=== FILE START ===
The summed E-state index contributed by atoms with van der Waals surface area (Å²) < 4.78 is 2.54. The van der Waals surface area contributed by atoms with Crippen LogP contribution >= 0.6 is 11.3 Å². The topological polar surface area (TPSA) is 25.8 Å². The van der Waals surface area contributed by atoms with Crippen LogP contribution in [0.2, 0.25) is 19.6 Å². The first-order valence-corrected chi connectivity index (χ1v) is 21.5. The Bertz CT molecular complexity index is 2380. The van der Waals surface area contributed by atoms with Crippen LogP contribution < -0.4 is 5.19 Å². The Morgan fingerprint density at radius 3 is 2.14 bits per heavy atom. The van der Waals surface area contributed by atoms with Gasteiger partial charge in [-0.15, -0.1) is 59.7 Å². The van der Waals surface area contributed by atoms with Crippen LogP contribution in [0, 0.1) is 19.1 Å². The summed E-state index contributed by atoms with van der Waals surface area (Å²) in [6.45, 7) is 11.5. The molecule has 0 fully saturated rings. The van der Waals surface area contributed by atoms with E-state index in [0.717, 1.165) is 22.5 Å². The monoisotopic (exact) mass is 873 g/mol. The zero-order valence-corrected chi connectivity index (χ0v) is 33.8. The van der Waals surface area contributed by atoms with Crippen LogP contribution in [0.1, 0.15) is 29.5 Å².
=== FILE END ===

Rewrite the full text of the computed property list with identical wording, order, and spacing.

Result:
The summed E-state index contributed by atoms with van der Waals surface area (Å²) < 4.78 is 2.54. The van der Waals surface area contributed by atoms with Crippen LogP contribution >= 0.6 is 11.3 Å². The topological polar surface area (TPSA) is 25.8 Å². The van der Waals surface area contributed by atoms with Crippen LogP contribution in [0.2, 0.25) is 19.6 Å². The first-order valence-corrected chi connectivity index (χ1v) is 21.5. The Bertz CT molecular complexity index is 2380. The van der Waals surface area contributed by atoms with Crippen LogP contribution < -0.4 is 5.19 Å². The Morgan fingerprint density at radius 3 is 2.14 bits per heavy atom. The van der Waals surface area contributed by atoms with Gasteiger partial charge in [-0.15, -0.1) is 59.7 Å². The van der Waals surface area contributed by atoms with Crippen LogP contribution in [0, 0.1) is 19.1 Å². The summed E-state index contributed by atoms with van der Waals surface area (Å²) in [6.45, 7) is 11.5. The molecule has 0 fully saturated rings. The van der Waals surface area contributed by atoms with E-state index in [0.717, 1.165) is 22.5 Å². The monoisotopic (exact) mass is 873 g/mol. The zero-order valence-corrected chi connectivity index (χ0v) is 33.8. The van der Waals surface area contributed by atoms with Crippen LogP contribution in [0.1, 0.15) is 29.5 Å².